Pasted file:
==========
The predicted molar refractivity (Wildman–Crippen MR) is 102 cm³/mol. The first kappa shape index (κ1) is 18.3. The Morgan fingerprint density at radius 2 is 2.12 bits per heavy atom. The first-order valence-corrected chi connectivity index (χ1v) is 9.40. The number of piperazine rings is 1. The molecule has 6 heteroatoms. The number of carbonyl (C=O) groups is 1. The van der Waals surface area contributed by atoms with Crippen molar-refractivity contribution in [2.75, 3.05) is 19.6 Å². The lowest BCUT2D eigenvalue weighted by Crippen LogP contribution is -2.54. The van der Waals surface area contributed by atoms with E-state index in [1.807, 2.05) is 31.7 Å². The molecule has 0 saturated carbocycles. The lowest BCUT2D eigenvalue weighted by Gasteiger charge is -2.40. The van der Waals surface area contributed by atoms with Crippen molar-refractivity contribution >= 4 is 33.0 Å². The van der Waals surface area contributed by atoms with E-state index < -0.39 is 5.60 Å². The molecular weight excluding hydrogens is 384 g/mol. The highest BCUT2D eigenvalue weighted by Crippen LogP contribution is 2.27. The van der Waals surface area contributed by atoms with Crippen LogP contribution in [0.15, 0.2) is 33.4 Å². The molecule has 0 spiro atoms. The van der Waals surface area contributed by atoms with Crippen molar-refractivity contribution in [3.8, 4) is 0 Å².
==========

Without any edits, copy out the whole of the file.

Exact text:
The predicted molar refractivity (Wildman–Crippen MR) is 102 cm³/mol. The first kappa shape index (κ1) is 18.3. The Morgan fingerprint density at radius 2 is 2.12 bits per heavy atom. The first-order valence-corrected chi connectivity index (χ1v) is 9.40. The number of piperazine rings is 1. The molecule has 6 heteroatoms. The number of carbonyl (C=O) groups is 1. The van der Waals surface area contributed by atoms with Crippen molar-refractivity contribution in [2.75, 3.05) is 19.6 Å². The lowest BCUT2D eigenvalue weighted by Crippen LogP contribution is -2.54. The van der Waals surface area contributed by atoms with E-state index in [1.807, 2.05) is 31.7 Å². The molecule has 0 saturated carbocycles. The lowest BCUT2D eigenvalue weighted by Gasteiger charge is -2.40. The van der Waals surface area contributed by atoms with Crippen molar-refractivity contribution >= 4 is 33.0 Å². The van der Waals surface area contributed by atoms with E-state index < -0.39 is 5.60 Å². The molecular weight excluding hydrogens is 384 g/mol. The highest BCUT2D eigenvalue weighted by Crippen LogP contribution is 2.27. The van der Waals surface area contributed by atoms with Crippen LogP contribution in [0.15, 0.2) is 33.4 Å². The molecule has 0 spiro atoms. The van der Waals surface area contributed by atoms with Crippen molar-refractivity contribution in [3.8, 4) is 0 Å².